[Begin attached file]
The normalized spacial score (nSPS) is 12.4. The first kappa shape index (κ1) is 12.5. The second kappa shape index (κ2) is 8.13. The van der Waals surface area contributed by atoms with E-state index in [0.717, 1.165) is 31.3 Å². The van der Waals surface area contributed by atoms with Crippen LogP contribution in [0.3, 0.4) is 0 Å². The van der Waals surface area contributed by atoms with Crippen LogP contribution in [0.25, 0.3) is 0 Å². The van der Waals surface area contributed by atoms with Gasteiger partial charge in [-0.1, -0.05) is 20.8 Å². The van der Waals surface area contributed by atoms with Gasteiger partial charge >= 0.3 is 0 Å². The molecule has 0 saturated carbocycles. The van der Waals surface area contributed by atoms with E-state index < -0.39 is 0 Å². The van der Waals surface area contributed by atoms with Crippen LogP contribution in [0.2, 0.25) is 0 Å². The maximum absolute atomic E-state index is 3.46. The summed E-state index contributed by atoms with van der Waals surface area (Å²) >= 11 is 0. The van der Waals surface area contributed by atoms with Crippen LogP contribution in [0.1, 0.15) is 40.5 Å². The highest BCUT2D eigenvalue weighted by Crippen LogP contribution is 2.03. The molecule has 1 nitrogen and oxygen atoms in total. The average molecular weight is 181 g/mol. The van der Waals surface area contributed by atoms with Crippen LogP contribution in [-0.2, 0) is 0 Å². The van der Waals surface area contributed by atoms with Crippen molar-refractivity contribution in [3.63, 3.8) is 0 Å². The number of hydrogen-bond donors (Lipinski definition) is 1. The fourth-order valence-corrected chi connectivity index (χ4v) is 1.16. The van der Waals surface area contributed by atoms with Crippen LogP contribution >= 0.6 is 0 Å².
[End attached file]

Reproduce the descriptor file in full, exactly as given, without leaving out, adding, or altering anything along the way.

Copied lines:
The normalized spacial score (nSPS) is 12.4. The first kappa shape index (κ1) is 12.5. The second kappa shape index (κ2) is 8.13. The van der Waals surface area contributed by atoms with E-state index in [0.717, 1.165) is 31.3 Å². The van der Waals surface area contributed by atoms with Crippen LogP contribution in [0.3, 0.4) is 0 Å². The van der Waals surface area contributed by atoms with Crippen LogP contribution in [0.25, 0.3) is 0 Å². The van der Waals surface area contributed by atoms with Gasteiger partial charge in [-0.1, -0.05) is 20.8 Å². The van der Waals surface area contributed by atoms with Gasteiger partial charge >= 0.3 is 0 Å². The molecule has 0 saturated carbocycles. The van der Waals surface area contributed by atoms with E-state index < -0.39 is 0 Å². The van der Waals surface area contributed by atoms with Crippen LogP contribution in [0.2, 0.25) is 0 Å². The maximum absolute atomic E-state index is 3.46. The summed E-state index contributed by atoms with van der Waals surface area (Å²) >= 11 is 0. The van der Waals surface area contributed by atoms with Crippen LogP contribution in [0.1, 0.15) is 40.5 Å². The highest BCUT2D eigenvalue weighted by Crippen LogP contribution is 2.03. The molecule has 1 nitrogen and oxygen atoms in total. The average molecular weight is 181 g/mol. The van der Waals surface area contributed by atoms with Crippen LogP contribution in [-0.2, 0) is 0 Å². The van der Waals surface area contributed by atoms with Crippen molar-refractivity contribution in [3.63, 3.8) is 0 Å². The number of hydrogen-bond donors (Lipinski definition) is 1. The fourth-order valence-corrected chi connectivity index (χ4v) is 1.16. The van der Waals surface area contributed by atoms with Crippen LogP contribution >= 0.6 is 0 Å².